Goldman even kept its own collateral manager – a well-known and respectable company called ACA – in the dark. The bank hired the firm to approve the bad mortgages being selected by Paulson, but never bothered to tell ACA that Paulson was actually betting against the deal. ACA thought Paulson was long, when actually he was short. That led to the awful comedy of ACA staffers holding meeting after meeting with Goldman and Paulson, and continually coming away confused as to why their supposedly canny financial partners kept kicking any decent mortgage out of the deal. In one ACA internal e-mail, the company wonders aloud why Paulson excluded mortgages issued by Wells Fargo – a bank that traditionally created high-quality mortgages. "Did [they] give a reason why they kicked out all the Wells deals?" the quizzical e-mail reads.
The climactic scene of this absurd vaudeville came on February 2nd, 2007, when Goldman vice president Fabrice Tourre – a French-born slimeball who would be the only Goldman individual named in the suit – showed up with Paulson & Co. at ACA's New York offices. At this meeting, both Paulson's people and Tourre presumably pretended, for the benefit of their sucker partner ACA, that they were putting together a deal they actually believed in. One has to imagine Tourre and the Paulson contingent overacting with Shatnerian intensity to convince the numbskull ACA guys that they really, really thought subprime mortgages lent out to exurban Floridians with shit credit scores were awesome investments. During the meeting, Tourre sent a damning e-mail to another Goldman staffer: "I am at this aca paulson meeting, this is surreal."
Tourre would brag in other e-mails that while the housing market was about to blow up, his fabulous French self would be left standing in a pile of money when it was all over. "More and more leverage in the system," he wrote. "The whole building is about to collapse anytime now. . . . Only potential survivor, the fabulous Fab . . . standing in the middle of all these complex, highly leveraged, exotic trades he created!"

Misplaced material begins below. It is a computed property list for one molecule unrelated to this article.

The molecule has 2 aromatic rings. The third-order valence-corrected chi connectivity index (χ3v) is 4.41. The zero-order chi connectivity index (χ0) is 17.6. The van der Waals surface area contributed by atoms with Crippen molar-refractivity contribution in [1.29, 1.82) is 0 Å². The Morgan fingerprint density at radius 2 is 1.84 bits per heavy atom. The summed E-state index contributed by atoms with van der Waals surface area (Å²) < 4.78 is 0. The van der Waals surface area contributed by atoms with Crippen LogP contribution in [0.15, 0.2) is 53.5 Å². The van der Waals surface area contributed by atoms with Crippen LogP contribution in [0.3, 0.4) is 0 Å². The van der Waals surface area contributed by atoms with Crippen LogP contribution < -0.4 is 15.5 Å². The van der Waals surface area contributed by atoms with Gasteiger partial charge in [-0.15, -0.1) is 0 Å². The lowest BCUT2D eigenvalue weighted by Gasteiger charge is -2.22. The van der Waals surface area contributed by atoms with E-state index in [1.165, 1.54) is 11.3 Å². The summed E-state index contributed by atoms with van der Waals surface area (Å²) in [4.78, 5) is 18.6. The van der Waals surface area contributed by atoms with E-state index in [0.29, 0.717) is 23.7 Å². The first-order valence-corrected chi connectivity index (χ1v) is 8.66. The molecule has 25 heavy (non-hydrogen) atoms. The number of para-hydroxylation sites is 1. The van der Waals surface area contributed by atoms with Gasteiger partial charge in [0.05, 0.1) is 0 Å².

These flighty Tourre e-mails boasting of cashing in on a disaster and chuckling over the "surreal" experience of power-lying right in the face of a business partner are Goldman's very own Ben Roethlisberger drunken dick-waving moment. It is hard to imagine any company from now on doing business with Goldman and not picturing its fruitcake executives text-boasting to each other about the pleasures of screwing over their own clients.
Goldman has issued three denials with regard to the SEC charges. The first was a very curt "this is all bullshit" press release, issued on the day the complaint came out, in which it called the charges "completely unfounded in law."
Then, after their PR people had a few minutes to think about things, Goldman issued a second release claiming that it lost $90 million on the deal, and therefore couldn't have been doing anything wrong. While this may be true – and we only have their word for it that it is – who the hell cares? What Goldman is being accused of is lying to its clients. How much money they did or didn't make is totally irrelevant. In fact, if Goldman really did lose money knowing what they knew about this deal, all that proves is that they're morons as well as sleazebags.
The third press release paved the way for the inevitable deployment of the Dr. Richard Kimble/one-armed-man defense – i.e., that Fabrice Tourre did it all, acting alone. "Goldman Sachs would never condone one of its employees misleading anyone," the release insisted. "Were there ever to emerge credible evidence that such behavior indeed occurred here, we would be the first to condemn it and to take all appropriate actions."
So within the space of a few days, Goldman issued three different explanations, which progressed from (a) we absolutely, positively didn't do it, to (b) if we did do it, we didn't make any money doing it, and finally on to (c) if somebody did it, it was only that French cat Tourre, and here's his head if you want it. These guys couldn't find the truth if it was sitting in their
lap playing the ukulele, and that's the basic problem that the entire financial-services sector – an industry that requires trust and confidence to thrive – is struggling to overcome.
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